Companies which don’t understand their competitive advantage say things like, “Our product is better quality,” or “Our service is better.” Even if a company has better quality or better service, it won’t convince its customers just by saying so, because many of its competitors will be saying the exact same thing! You have to define quality or show how your service differs from the competition.

The best way to determine your competitive advantage is to break down the components of your product or service into four distinct categories:

Competitive uniqueness: What can I do for my customers that no one else can do? What can I offer that no one else can offer?

Competitive advantage: What can I do for my customer that my competitor can also do, but I can do it better and I can prove it?

Competitive parity: Objectively speaking, my competitors and I are the same here — no real differentiation.

Competitive disadvantages: Where does the competition have an advantage over me?

You may want to do your analysis by market segment, by competitor, by product, or all of them, but knowing your competitive position will quickly get you onto your customers’ wavelengths.

An example of competitive uniqueness exists if a pharmaceutical company receives FDA approval to sell a new drug.  Since no one else has the drug, this company now has a competitive uniqueness with this drug.

An example of a competitive advantage might be where two companies market the same drug, but one is a large well-known company with wide name recognition and the other is a small relatively unknown company.  If no real competitive advantage exists in your product, try to focus on your company reputation, your excellent service, your responsiveness and reliability, or any other factors than can positively differentiate you from your competition.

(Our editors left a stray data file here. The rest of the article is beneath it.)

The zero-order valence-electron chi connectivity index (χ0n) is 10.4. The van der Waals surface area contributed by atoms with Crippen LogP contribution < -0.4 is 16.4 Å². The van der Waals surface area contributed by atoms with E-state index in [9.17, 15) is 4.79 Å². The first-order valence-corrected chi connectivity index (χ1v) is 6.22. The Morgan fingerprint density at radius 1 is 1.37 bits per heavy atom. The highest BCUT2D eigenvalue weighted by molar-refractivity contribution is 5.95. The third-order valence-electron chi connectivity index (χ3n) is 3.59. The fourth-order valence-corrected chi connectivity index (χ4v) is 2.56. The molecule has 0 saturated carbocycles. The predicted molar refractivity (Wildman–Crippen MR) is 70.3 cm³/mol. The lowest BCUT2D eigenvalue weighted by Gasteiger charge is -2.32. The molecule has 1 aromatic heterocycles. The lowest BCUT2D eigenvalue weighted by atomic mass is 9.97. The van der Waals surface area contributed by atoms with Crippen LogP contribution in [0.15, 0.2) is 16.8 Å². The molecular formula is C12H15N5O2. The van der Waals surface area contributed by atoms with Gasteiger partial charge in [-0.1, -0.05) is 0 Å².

Competitive parity — what things are the same between the competition and us, but are still important to the customer?  Birth control pills are a good example.  Several ethical drug companies make different formulations, but all with similar records for preventing pregnancy.

And finally, competitive disadvantage —what does the competition do better than you do?  Your drug may have more side effects than the competitor’s.

By doing this analysis, you’ll be in a position to help your customers distinguish between you and your competition.

In order to discover your competitive advantage, you may have to do some intelligence gathering — talk to your customers, your salespeople, watch the local newspapers, attend trade shows, talk to your customers’ suppliers, build a file of your competitors’ marketing and product information, do a debriefing when you lose a customer to a competitor, use a clipping service to gather information on competitors or on major prospects, obtain annual and quarterly reports of your competitors and prospective customers, watch the market trends in your industry and in your customers’ industries—become the expert on your product or service and how it can help your customers.

Knowing and being able to articulate your competitive advantages sets you apart from your competition and clearly shows your customers what your company can do for them that no one else can do.